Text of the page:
When performing validation compaction during the next incremental repair, Cassandra will skip the SSTables with a repairedAt timestamp higher than 0, and thus only compare data that is unrepaired.

Incremental repair was actually promising enough that it was promoted as the default repair mode in C* 2.2, and anticompaction was since then also performed during full repairs.
To say the least, this was a bit of a premature move from the community as incremental repair has a few very annoying drawbacks and caveats that would make us consider it an experimental feature instead.

The problems of incremental repair

The most nasty one is filed in the Apache Cassandra JIRA as CASSANDRA-9143 with a fix ready for the unplanned 4.0 release. Between validation compaction and anticompaction, an SSTable that is involved in a repair can be compacted away as part of the standard compaction process on one node and not on the others. Such an SSTable will not get marked as repaired on that specific node while the rest of the cluster will consider the data it contained as repaired.
Thus, on the next incremental repair run, all the partitions contained by that SSTable will be seen as inconsistent and it can generate a fairly large amount of overstreaming. This is a particularly nasty bug when incremental repair is used in conjunction with Level Compaction Strategy (LCS). LCS is a very intensive strategy where SSTables get compacted way more often than with STCS and TWCS. LCS creates fixed sized SSTables, which can easily lead to have thousands of SSTables for a single table. The way streaming occurs in Apache Cassandra during repair makes that overstreaming of LCS tables could create tens of thousands of small SSTables in L0 which can ultimately bring nodes down and affect the whole cluster. This is particularly true when the nodes use a large number of vnodes.
We have seen happening on several customers clusters, and it requires then a lot of operational expertise to bring back the cluster to a sane state.

In addition to the bugs related to incorrectly marked sstables, there is significant overhead of anti-compaction. It was kind of a big surprise for users upgrading from 2.0/2.1 to 2.2 when trying to run repair. If there is already a lot of data on disk, the first incremental repair can take a lot of time (if not forever) and create a similar situation as above with a lot of SSTables being created due to anticompaction. Keep in mind that anticompaction will rewrite all SSTables on disk to separate repaired and unrepaired data.
While it’s not necessary anymore to “prepare” the migration to incremental repair, we would strongly advise against running it on a cluster with a lot of unrepaired data, without first marking SSTables as repaired. This would require to run a full repair first to make sure data is actually repaired, but now even full repair performs anticompaction, so… you see the problem.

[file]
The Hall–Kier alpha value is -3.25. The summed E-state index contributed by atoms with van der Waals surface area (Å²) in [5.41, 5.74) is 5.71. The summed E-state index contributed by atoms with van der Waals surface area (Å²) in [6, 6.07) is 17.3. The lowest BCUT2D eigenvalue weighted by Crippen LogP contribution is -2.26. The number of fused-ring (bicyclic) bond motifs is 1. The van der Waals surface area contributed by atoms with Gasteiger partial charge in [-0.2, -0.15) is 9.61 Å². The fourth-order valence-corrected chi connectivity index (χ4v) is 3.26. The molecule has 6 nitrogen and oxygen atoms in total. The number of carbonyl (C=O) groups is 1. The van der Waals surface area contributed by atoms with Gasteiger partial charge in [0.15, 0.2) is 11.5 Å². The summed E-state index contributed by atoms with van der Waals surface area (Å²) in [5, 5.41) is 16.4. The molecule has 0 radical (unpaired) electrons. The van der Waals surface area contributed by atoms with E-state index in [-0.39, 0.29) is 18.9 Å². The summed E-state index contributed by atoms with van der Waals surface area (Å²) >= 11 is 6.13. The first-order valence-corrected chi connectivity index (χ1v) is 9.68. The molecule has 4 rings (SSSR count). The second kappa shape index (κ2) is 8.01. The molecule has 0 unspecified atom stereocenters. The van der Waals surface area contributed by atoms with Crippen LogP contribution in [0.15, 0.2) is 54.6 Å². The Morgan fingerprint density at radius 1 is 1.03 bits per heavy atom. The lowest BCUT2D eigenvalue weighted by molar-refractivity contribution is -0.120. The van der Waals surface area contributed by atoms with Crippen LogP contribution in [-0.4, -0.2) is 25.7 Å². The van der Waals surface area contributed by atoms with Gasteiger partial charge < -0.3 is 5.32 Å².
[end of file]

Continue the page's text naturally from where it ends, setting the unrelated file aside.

A safety measure has been set in place to prevent SSTables going through anticompaction to be compacted, for valid reasons. The problem is that it will also prevent that SSTable from going through validation compaction which will lead repair sessions to fail if an SSTable is being anticompacted. Given that anticompaction also occurs with full repairs, this creates the following limitation : you cannot run repair on more than one node at a time without risking to have failed sessions due to concurrency on SSTables. This is true for incremental repair but also full repair, and it changes a lot of the habit you had to run repair in previous versions.

The only way to perform repair without anticompaction in “modern” versions of Apache Cassandra is subrange repair, which fully skips anticompaction. To perform a subrange repair correctly, you have three options :

Regardless, it is extremely important to note that repaired and unrepaired SSTables can never be compacted together. If you stop performing incremental repairs once you started, you could end up with outdated data not being cleaned up on disk due to the presence of the same partition in both states. So if you want to continue using incremental repair, make sure it runs very regularly, and if you want to move back to full subrange repairs you will need to mark all SSTables as unrepaired using sstablerepairedset.

Note that due to subrange repair not performing anti-compaction, is not possible to perform subrange repair in incremental mode.

Repair : state of the art in late 2017

Here’s our advice at the time of writing this blog post, based on our experience with customers : perform full subrange repair exclusively for now and do not ever run incremental repair. Just pretend that feature does not exist for now.

While the idea behind incremental repair is brilliant, the implementation still has flaws that can cause severe damage to a production cluster, especially when using LCS and DTCS. The improvements and fixes planned for 4.0 will need to be thoroughly tested to prove they fixed incremental repair and allow it to be safely used as a daily routine.

We are confident that future releases will make incremental repair better, allowing the operation to be safe and blazing fast compared to full repairs.

Categories: FLOSS Project Planets

Justin Mason: Links for 2017-12-13

Wed, 2017-12-13 18:58
Categories: FLOSS Project Planets

Colm O hEigeartaigh: A fast way to get membership counts in Apache Syncope

Wed, 2017-12-13 11:47
Apache Syncope is a powerful open source Identity Management project, covered extensively on this blog. Amongst many other features, it allows the management of three core types - Users, Groups and "Any Objects", the latter which can be used to model arbitrary types. These core types can be accessed via a flexible REST API powered by Apache CXF. In this post we will explore the concept of "membership" in Apache Syncope, as well as a new feature that was added for Syncope 2.0.7 which allows an easy way to see membership counts.